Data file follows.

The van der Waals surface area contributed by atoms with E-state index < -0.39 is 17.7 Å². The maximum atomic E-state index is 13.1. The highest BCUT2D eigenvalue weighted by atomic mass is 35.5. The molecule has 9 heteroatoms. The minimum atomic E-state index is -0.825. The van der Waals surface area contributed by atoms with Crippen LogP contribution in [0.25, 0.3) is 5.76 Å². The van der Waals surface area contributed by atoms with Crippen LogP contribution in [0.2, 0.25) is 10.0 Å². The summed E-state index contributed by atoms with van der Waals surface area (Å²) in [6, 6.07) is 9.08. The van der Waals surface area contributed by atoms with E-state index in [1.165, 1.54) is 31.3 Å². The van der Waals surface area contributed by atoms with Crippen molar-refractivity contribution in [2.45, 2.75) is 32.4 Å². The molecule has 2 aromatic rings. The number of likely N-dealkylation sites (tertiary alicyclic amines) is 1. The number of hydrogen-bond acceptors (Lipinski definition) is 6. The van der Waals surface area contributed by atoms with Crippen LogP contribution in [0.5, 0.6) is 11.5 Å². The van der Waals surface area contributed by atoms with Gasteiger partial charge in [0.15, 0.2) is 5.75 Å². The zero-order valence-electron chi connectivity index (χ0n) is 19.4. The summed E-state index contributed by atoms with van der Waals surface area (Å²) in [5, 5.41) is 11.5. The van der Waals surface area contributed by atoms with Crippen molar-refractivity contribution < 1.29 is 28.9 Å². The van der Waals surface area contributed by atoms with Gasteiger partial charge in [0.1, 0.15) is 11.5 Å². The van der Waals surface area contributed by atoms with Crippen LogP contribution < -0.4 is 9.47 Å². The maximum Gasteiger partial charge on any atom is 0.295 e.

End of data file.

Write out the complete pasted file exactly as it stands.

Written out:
The van der Waals surface area contributed by atoms with E-state index < -0.39 is 17.7 Å². The maximum atomic E-state index is 13.1. The highest BCUT2D eigenvalue weighted by atomic mass is 35.5. The molecule has 9 heteroatoms. The minimum atomic E-state index is -0.825. The van der Waals surface area contributed by atoms with Crippen LogP contribution in [0.25, 0.3) is 5.76 Å². The van der Waals surface area contributed by atoms with Crippen LogP contribution in [0.2, 0.25) is 10.0 Å². The summed E-state index contributed by atoms with van der Waals surface area (Å²) in [6, 6.07) is 9.08. The van der Waals surface area contributed by atoms with E-state index in [1.165, 1.54) is 31.3 Å². The van der Waals surface area contributed by atoms with Crippen molar-refractivity contribution in [2.45, 2.75) is 32.4 Å². The molecule has 2 aromatic rings. The number of likely N-dealkylation sites (tertiary alicyclic amines) is 1. The number of hydrogen-bond acceptors (Lipinski definition) is 6. The van der Waals surface area contributed by atoms with Crippen LogP contribution in [0.5, 0.6) is 11.5 Å². The van der Waals surface area contributed by atoms with Gasteiger partial charge in [0.15, 0.2) is 5.75 Å². The zero-order valence-electron chi connectivity index (χ0n) is 19.4. The summed E-state index contributed by atoms with van der Waals surface area (Å²) in [5, 5.41) is 11.5. The van der Waals surface area contributed by atoms with Crippen molar-refractivity contribution < 1.29 is 28.9 Å². The van der Waals surface area contributed by atoms with Gasteiger partial charge in [0.1, 0.15) is 11.5 Å². The van der Waals surface area contributed by atoms with Crippen LogP contribution < -0.4 is 9.47 Å². The maximum Gasteiger partial charge on any atom is 0.295 e.